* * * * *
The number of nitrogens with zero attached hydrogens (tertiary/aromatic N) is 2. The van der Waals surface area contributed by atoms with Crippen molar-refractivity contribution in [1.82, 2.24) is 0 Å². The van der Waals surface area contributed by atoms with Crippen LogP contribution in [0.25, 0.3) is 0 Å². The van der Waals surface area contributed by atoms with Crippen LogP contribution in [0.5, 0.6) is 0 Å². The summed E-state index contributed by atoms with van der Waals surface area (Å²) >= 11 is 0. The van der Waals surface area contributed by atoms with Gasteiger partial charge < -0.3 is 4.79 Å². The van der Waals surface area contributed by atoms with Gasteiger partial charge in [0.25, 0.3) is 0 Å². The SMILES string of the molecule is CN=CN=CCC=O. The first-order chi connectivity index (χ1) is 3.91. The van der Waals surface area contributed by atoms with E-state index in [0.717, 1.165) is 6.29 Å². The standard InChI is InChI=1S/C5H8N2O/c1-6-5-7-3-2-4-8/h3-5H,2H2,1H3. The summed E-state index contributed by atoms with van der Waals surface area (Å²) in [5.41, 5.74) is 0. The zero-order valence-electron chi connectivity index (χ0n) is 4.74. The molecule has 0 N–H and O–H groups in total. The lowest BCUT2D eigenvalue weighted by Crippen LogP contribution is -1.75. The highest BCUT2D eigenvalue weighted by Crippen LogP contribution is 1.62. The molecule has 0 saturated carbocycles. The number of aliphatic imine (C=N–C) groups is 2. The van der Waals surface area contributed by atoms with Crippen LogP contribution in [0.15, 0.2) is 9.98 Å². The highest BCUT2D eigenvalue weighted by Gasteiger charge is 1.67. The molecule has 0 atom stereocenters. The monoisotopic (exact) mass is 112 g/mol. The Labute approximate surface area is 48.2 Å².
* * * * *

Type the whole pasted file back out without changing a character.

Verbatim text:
The number of nitrogens with zero attached hydrogens (tertiary/aromatic N) is 2. The van der Waals surface area contributed by atoms with Crippen molar-refractivity contribution in [1.82, 2.24) is 0 Å². The van der Waals surface area contributed by atoms with Crippen LogP contribution in [0.25, 0.3) is 0 Å². The van der Waals surface area contributed by atoms with Crippen LogP contribution in [0.5, 0.6) is 0 Å². The summed E-state index contributed by atoms with van der Waals surface area (Å²) >= 11 is 0. The van der Waals surface area contributed by atoms with Gasteiger partial charge < -0.3 is 4.79 Å². The van der Waals surface area contributed by atoms with Gasteiger partial charge in [0.25, 0.3) is 0 Å². The SMILES string of the molecule is CN=CN=CCC=O. The first-order chi connectivity index (χ1) is 3.91. The van der Waals surface area contributed by atoms with E-state index in [0.717, 1.165) is 6.29 Å². The standard InChI is InChI=1S/C5H8N2O/c1-6-5-7-3-2-4-8/h3-5H,2H2,1H3. The summed E-state index contributed by atoms with van der Waals surface area (Å²) in [5.41, 5.74) is 0. The zero-order valence-electron chi connectivity index (χ0n) is 4.74. The molecule has 0 N–H and O–H groups in total. The lowest BCUT2D eigenvalue weighted by Crippen LogP contribution is -1.75. The highest BCUT2D eigenvalue weighted by Crippen LogP contribution is 1.62. The molecule has 0 saturated carbocycles. The number of aliphatic imine (C=N–C) groups is 2. The van der Waals surface area contributed by atoms with Crippen LogP contribution in [0.15, 0.2) is 9.98 Å². The highest BCUT2D eigenvalue weighted by Gasteiger charge is 1.67. The molecule has 0 atom stereocenters. The monoisotopic (exact) mass is 112 g/mol. The Labute approximate surface area is 48.2 Å².